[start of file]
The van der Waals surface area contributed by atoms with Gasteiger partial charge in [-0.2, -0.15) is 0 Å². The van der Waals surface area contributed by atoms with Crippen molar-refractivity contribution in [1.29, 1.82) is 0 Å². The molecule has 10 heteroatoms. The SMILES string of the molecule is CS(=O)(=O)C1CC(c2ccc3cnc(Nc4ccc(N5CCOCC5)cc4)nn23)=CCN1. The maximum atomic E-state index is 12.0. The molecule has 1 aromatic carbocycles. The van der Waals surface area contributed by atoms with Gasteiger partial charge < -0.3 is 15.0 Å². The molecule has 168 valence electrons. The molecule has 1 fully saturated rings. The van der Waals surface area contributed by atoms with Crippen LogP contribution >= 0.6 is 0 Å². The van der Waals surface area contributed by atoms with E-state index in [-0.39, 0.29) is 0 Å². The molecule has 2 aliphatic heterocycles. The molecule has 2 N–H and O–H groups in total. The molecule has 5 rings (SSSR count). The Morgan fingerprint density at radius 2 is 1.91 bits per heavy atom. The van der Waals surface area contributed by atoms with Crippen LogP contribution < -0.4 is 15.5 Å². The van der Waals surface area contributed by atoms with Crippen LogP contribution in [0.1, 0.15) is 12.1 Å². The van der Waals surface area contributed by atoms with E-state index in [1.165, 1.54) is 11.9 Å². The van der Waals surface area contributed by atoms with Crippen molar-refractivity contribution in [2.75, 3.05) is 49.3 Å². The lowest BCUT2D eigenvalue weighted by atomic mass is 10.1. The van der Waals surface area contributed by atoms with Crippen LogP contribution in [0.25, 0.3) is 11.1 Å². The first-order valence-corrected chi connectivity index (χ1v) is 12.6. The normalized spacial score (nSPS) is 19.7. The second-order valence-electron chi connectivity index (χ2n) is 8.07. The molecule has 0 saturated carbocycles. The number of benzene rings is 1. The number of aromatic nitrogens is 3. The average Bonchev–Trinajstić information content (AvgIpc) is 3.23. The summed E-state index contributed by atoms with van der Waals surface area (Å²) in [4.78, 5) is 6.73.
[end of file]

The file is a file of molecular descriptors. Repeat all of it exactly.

The van der Waals surface area contributed by atoms with Gasteiger partial charge in [-0.2, -0.15) is 0 Å². The van der Waals surface area contributed by atoms with Crippen molar-refractivity contribution in [1.29, 1.82) is 0 Å². The molecule has 10 heteroatoms. The SMILES string of the molecule is CS(=O)(=O)C1CC(c2ccc3cnc(Nc4ccc(N5CCOCC5)cc4)nn23)=CCN1. The maximum atomic E-state index is 12.0. The molecule has 1 aromatic carbocycles. The van der Waals surface area contributed by atoms with Gasteiger partial charge < -0.3 is 15.0 Å². The molecule has 168 valence electrons. The molecule has 1 fully saturated rings. The van der Waals surface area contributed by atoms with Crippen LogP contribution >= 0.6 is 0 Å². The van der Waals surface area contributed by atoms with E-state index in [-0.39, 0.29) is 0 Å². The molecule has 2 aliphatic heterocycles. The molecule has 2 N–H and O–H groups in total. The molecule has 5 rings (SSSR count). The Morgan fingerprint density at radius 2 is 1.91 bits per heavy atom. The van der Waals surface area contributed by atoms with Crippen LogP contribution < -0.4 is 15.5 Å². The van der Waals surface area contributed by atoms with Crippen LogP contribution in [0.1, 0.15) is 12.1 Å². The van der Waals surface area contributed by atoms with E-state index in [1.165, 1.54) is 11.9 Å². The van der Waals surface area contributed by atoms with Crippen molar-refractivity contribution in [2.75, 3.05) is 49.3 Å². The lowest BCUT2D eigenvalue weighted by atomic mass is 10.1. The van der Waals surface area contributed by atoms with Crippen LogP contribution in [0.25, 0.3) is 11.1 Å². The first-order valence-corrected chi connectivity index (χ1v) is 12.6. The normalized spacial score (nSPS) is 19.7. The second-order valence-electron chi connectivity index (χ2n) is 8.07. The molecule has 0 saturated carbocycles. The number of benzene rings is 1. The number of aromatic nitrogens is 3. The average Bonchev–Trinajstić information content (AvgIpc) is 3.23. The summed E-state index contributed by atoms with van der Waals surface area (Å²) in [4.78, 5) is 6.73.